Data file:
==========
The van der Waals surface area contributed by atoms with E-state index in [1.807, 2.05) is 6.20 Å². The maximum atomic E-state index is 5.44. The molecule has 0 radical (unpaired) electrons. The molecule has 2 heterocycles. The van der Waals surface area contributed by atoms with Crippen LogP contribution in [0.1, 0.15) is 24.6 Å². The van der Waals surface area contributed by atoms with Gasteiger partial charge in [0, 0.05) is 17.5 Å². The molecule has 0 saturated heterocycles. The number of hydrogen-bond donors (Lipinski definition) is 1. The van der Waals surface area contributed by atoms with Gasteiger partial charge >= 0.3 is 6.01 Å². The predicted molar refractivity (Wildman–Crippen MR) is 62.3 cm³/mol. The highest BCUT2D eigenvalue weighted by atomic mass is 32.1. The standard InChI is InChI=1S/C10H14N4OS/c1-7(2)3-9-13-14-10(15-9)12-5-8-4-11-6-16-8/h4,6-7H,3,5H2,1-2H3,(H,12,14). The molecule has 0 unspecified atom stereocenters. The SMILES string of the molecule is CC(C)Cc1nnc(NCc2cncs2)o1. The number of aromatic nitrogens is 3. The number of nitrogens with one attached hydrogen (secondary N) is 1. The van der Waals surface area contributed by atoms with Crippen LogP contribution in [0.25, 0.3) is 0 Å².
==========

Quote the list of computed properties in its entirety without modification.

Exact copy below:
The van der Waals surface area contributed by atoms with E-state index in [1.807, 2.05) is 6.20 Å². The maximum atomic E-state index is 5.44. The molecule has 0 radical (unpaired) electrons. The molecule has 2 heterocycles. The van der Waals surface area contributed by atoms with Crippen LogP contribution in [0.1, 0.15) is 24.6 Å². The van der Waals surface area contributed by atoms with Gasteiger partial charge in [0, 0.05) is 17.5 Å². The molecule has 0 saturated heterocycles. The number of hydrogen-bond donors (Lipinski definition) is 1. The van der Waals surface area contributed by atoms with Gasteiger partial charge >= 0.3 is 6.01 Å². The predicted molar refractivity (Wildman–Crippen MR) is 62.3 cm³/mol. The highest BCUT2D eigenvalue weighted by atomic mass is 32.1. The standard InChI is InChI=1S/C10H14N4OS/c1-7(2)3-9-13-14-10(15-9)12-5-8-4-11-6-16-8/h4,6-7H,3,5H2,1-2H3,(H,12,14). The molecule has 0 unspecified atom stereocenters. The SMILES string of the molecule is CC(C)Cc1nnc(NCc2cncs2)o1. The number of aromatic nitrogens is 3. The number of nitrogens with one attached hydrogen (secondary N) is 1. The van der Waals surface area contributed by atoms with Crippen LogP contribution in [0.25, 0.3) is 0 Å².